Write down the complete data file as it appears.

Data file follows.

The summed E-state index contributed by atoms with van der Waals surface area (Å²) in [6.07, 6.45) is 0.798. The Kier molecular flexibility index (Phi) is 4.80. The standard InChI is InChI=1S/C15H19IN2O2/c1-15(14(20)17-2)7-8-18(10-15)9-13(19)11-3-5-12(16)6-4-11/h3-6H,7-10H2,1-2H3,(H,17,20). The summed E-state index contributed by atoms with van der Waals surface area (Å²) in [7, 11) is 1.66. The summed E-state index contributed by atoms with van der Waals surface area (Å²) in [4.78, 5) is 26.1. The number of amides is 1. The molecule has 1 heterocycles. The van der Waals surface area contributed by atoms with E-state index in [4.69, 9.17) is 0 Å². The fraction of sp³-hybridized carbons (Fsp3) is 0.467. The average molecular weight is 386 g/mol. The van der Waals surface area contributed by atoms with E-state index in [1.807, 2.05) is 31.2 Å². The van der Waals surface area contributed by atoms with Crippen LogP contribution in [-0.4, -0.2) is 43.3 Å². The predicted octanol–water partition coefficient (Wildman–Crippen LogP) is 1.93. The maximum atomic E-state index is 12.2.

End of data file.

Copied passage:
The summed E-state index contributed by atoms with van der Waals surface area (Å²) in [6.07, 6.45) is 0.798. The Kier molecular flexibility index (Phi) is 4.80. The standard InChI is InChI=1S/C15H19IN2O2/c1-15(14(20)17-2)7-8-18(10-15)9-13(19)11-3-5-12(16)6-4-11/h3-6H,7-10H2,1-2H3,(H,17,20). The summed E-state index contributed by atoms with van der Waals surface area (Å²) in [7, 11) is 1.66. The summed E-state index contributed by atoms with van der Waals surface area (Å²) in [4.78, 5) is 26.1. The number of amides is 1. The molecule has 1 heterocycles. The van der Waals surface area contributed by atoms with E-state index in [4.69, 9.17) is 0 Å². The fraction of sp³-hybridized carbons (Fsp3) is 0.467. The average molecular weight is 386 g/mol. The van der Waals surface area contributed by atoms with E-state index in [1.807, 2.05) is 31.2 Å². The van der Waals surface area contributed by atoms with Crippen LogP contribution in [-0.4, -0.2) is 43.3 Å². The predicted octanol–water partition coefficient (Wildman–Crippen LogP) is 1.93. The maximum atomic E-state index is 12.2.